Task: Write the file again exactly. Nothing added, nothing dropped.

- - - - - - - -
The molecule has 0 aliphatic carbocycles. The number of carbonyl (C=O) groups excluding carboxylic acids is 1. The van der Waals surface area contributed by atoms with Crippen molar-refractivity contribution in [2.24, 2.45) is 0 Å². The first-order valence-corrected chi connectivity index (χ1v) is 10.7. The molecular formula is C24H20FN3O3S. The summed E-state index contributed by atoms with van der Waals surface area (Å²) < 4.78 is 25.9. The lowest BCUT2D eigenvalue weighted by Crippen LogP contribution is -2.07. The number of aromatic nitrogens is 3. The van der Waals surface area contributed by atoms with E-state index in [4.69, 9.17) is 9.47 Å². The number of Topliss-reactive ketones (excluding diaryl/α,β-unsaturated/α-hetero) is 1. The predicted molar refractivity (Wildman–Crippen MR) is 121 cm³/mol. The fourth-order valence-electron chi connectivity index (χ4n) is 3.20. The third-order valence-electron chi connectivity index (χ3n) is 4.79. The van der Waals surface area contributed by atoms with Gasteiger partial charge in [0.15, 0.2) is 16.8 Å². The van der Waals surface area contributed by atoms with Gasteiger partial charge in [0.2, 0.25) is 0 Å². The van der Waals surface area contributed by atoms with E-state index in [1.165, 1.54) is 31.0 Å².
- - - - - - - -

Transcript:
The molecule has 0 aliphatic carbocycles. The number of carbonyl (C=O) groups excluding carboxylic acids is 1. The van der Waals surface area contributed by atoms with Crippen molar-refractivity contribution in [2.24, 2.45) is 0 Å². The first-order valence-corrected chi connectivity index (χ1v) is 10.7. The molecular formula is C24H20FN3O3S. The summed E-state index contributed by atoms with van der Waals surface area (Å²) < 4.78 is 25.9. The lowest BCUT2D eigenvalue weighted by Crippen LogP contribution is -2.07. The number of aromatic nitrogens is 3. The van der Waals surface area contributed by atoms with E-state index in [4.69, 9.17) is 9.47 Å². The number of Topliss-reactive ketones (excluding diaryl/α,β-unsaturated/α-hetero) is 1. The predicted molar refractivity (Wildman–Crippen MR) is 121 cm³/mol. The fourth-order valence-electron chi connectivity index (χ4n) is 3.20. The third-order valence-electron chi connectivity index (χ3n) is 4.79. The van der Waals surface area contributed by atoms with Gasteiger partial charge in [0.15, 0.2) is 16.8 Å². The van der Waals surface area contributed by atoms with Gasteiger partial charge in [0.2, 0.25) is 0 Å². The van der Waals surface area contributed by atoms with E-state index in [1.165, 1.54) is 31.0 Å².